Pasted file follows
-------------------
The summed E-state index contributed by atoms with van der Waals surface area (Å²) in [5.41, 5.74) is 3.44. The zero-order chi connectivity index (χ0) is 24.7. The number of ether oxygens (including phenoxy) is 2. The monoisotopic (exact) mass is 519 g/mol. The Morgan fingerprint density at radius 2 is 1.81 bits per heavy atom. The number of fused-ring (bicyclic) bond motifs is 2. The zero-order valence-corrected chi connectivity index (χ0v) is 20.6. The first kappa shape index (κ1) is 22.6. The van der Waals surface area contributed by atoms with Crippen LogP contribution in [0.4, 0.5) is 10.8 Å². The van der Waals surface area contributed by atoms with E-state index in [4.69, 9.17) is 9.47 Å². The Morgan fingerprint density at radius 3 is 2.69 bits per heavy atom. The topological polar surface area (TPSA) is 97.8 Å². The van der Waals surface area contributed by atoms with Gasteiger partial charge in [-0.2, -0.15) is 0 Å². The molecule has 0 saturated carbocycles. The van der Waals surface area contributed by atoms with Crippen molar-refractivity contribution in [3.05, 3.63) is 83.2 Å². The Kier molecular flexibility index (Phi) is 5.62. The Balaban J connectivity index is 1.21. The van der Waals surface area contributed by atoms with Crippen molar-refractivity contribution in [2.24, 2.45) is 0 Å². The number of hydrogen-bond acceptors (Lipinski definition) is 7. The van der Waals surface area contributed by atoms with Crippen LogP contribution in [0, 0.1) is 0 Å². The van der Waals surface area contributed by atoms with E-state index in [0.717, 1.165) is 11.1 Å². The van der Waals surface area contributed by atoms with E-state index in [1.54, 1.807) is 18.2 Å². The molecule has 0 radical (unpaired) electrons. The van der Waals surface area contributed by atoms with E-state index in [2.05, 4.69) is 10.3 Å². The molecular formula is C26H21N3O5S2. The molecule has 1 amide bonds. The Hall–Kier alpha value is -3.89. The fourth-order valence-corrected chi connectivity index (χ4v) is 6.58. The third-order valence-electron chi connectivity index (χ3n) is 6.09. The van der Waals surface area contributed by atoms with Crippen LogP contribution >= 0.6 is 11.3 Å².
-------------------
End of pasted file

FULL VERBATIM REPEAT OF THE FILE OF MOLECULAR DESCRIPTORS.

The summed E-state index contributed by atoms with van der Waals surface area (Å²) in [5.41, 5.74) is 3.44. The zero-order chi connectivity index (χ0) is 24.7. The number of ether oxygens (including phenoxy) is 2. The monoisotopic (exact) mass is 519 g/mol. The Morgan fingerprint density at radius 2 is 1.81 bits per heavy atom. The number of fused-ring (bicyclic) bond motifs is 2. The zero-order valence-corrected chi connectivity index (χ0v) is 20.6. The first kappa shape index (κ1) is 22.6. The van der Waals surface area contributed by atoms with Crippen LogP contribution in [0.4, 0.5) is 10.8 Å². The van der Waals surface area contributed by atoms with E-state index in [4.69, 9.17) is 9.47 Å². The Morgan fingerprint density at radius 3 is 2.69 bits per heavy atom. The topological polar surface area (TPSA) is 97.8 Å². The van der Waals surface area contributed by atoms with Gasteiger partial charge in [-0.2, -0.15) is 0 Å². The molecule has 0 saturated carbocycles. The van der Waals surface area contributed by atoms with Crippen molar-refractivity contribution in [3.05, 3.63) is 83.2 Å². The Kier molecular flexibility index (Phi) is 5.62. The Balaban J connectivity index is 1.21. The van der Waals surface area contributed by atoms with Crippen molar-refractivity contribution in [2.24, 2.45) is 0 Å². The number of hydrogen-bond acceptors (Lipinski definition) is 7. The van der Waals surface area contributed by atoms with Crippen LogP contribution in [0, 0.1) is 0 Å². The van der Waals surface area contributed by atoms with E-state index in [0.717, 1.165) is 11.1 Å². The van der Waals surface area contributed by atoms with E-state index in [1.54, 1.807) is 18.2 Å². The molecule has 0 radical (unpaired) electrons. The van der Waals surface area contributed by atoms with E-state index in [2.05, 4.69) is 10.3 Å². The molecular formula is C26H21N3O5S2. The molecule has 1 amide bonds. The Hall–Kier alpha value is -3.89. The fourth-order valence-corrected chi connectivity index (χ4v) is 6.58. The third-order valence-electron chi connectivity index (χ3n) is 6.09. The van der Waals surface area contributed by atoms with Crippen LogP contribution >= 0.6 is 11.3 Å².